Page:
He foraged on, then thought of going back to the newspaper to check the date and then forgot about it. He found his Chinese cricket cage which had been empty for a century and still was. A buttonhook, a cut-throat razor, a metronome. He called for his cat, Harrison.
But his voice sounded muted and rebuked. He kicked an empty scabbard, unnoticed in the half-light.
A lamp was still on in the little room where one might prepare simple meals. He would not call it the kitchen. He avoided that place. He glanced through the door at its grimy coving with its skeins of webbery, its gossamer filth. It made him sneeze, once and ecstatically, just to look at it. Curry spice. Pepper at least. Where coffee black as oil was brewed. The floor was gritty, all surfaces viscous. Best not to raise your eyes above head height. He realized this room was more familiar. He was remembering it from another squalid dream, perhaps.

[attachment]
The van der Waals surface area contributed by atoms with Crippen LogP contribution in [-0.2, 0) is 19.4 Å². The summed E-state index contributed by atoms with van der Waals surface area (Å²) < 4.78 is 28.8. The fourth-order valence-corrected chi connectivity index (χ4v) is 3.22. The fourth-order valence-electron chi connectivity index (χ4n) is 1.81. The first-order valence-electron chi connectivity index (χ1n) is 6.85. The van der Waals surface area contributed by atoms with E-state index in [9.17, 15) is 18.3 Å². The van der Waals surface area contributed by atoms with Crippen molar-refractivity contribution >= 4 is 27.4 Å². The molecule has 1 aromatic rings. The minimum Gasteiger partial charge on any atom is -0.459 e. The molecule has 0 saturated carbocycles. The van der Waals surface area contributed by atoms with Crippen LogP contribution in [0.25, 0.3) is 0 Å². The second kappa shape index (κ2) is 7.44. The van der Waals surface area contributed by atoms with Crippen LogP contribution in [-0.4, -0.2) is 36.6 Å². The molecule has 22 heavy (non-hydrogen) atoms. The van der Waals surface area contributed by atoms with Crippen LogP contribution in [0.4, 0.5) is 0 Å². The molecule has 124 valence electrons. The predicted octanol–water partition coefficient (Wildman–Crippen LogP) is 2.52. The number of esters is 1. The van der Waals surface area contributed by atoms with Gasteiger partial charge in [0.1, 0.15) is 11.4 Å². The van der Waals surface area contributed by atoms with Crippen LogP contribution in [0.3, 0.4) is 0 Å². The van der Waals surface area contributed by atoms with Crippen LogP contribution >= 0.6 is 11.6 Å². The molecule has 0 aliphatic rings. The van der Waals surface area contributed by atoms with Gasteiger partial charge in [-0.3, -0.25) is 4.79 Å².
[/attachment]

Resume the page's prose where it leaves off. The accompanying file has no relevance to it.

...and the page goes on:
The linen on the tables was uncared-for here. A sign of a room in which no one had lived for a long time. The strawberry motifs had become wicked faces. He found a pool of spilt honey dried to amber. And a block of chocolate green with fur and bitter as remorse. He knew that in the next room he would find his bureau and Paul Dombey’s box. This knowing was a prophecy and a guarantee. He would still not be able to open the box. All of this was true.